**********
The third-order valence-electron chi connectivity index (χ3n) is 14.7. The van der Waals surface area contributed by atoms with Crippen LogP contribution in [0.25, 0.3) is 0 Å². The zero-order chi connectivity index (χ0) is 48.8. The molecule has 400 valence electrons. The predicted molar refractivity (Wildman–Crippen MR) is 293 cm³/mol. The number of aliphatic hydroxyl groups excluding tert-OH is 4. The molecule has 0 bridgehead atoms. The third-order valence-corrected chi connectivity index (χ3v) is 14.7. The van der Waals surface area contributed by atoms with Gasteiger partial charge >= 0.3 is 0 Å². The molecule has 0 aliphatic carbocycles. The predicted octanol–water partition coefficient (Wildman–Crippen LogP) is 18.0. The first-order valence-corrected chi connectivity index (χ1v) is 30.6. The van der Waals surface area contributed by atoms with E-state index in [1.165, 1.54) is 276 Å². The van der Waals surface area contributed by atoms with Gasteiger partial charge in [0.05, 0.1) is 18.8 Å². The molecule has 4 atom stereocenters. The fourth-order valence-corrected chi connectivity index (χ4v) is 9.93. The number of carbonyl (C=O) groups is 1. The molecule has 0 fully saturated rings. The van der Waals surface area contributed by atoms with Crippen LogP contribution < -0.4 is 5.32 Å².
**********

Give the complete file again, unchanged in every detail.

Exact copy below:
The third-order valence-electron chi connectivity index (χ3n) is 14.7. The van der Waals surface area contributed by atoms with Crippen LogP contribution in [0.25, 0.3) is 0 Å². The zero-order chi connectivity index (χ0) is 48.8. The molecule has 400 valence electrons. The predicted molar refractivity (Wildman–Crippen MR) is 293 cm³/mol. The number of aliphatic hydroxyl groups excluding tert-OH is 4. The molecule has 0 bridgehead atoms. The third-order valence-corrected chi connectivity index (χ3v) is 14.7. The van der Waals surface area contributed by atoms with Gasteiger partial charge >= 0.3 is 0 Å². The molecule has 0 aliphatic carbocycles. The predicted octanol–water partition coefficient (Wildman–Crippen LogP) is 18.0. The first-order valence-corrected chi connectivity index (χ1v) is 30.6. The van der Waals surface area contributed by atoms with E-state index in [1.165, 1.54) is 276 Å². The van der Waals surface area contributed by atoms with Gasteiger partial charge in [0.05, 0.1) is 18.8 Å². The molecule has 4 atom stereocenters. The fourth-order valence-corrected chi connectivity index (χ4v) is 9.93. The number of carbonyl (C=O) groups is 1. The molecule has 0 fully saturated rings. The van der Waals surface area contributed by atoms with Crippen LogP contribution < -0.4 is 5.32 Å².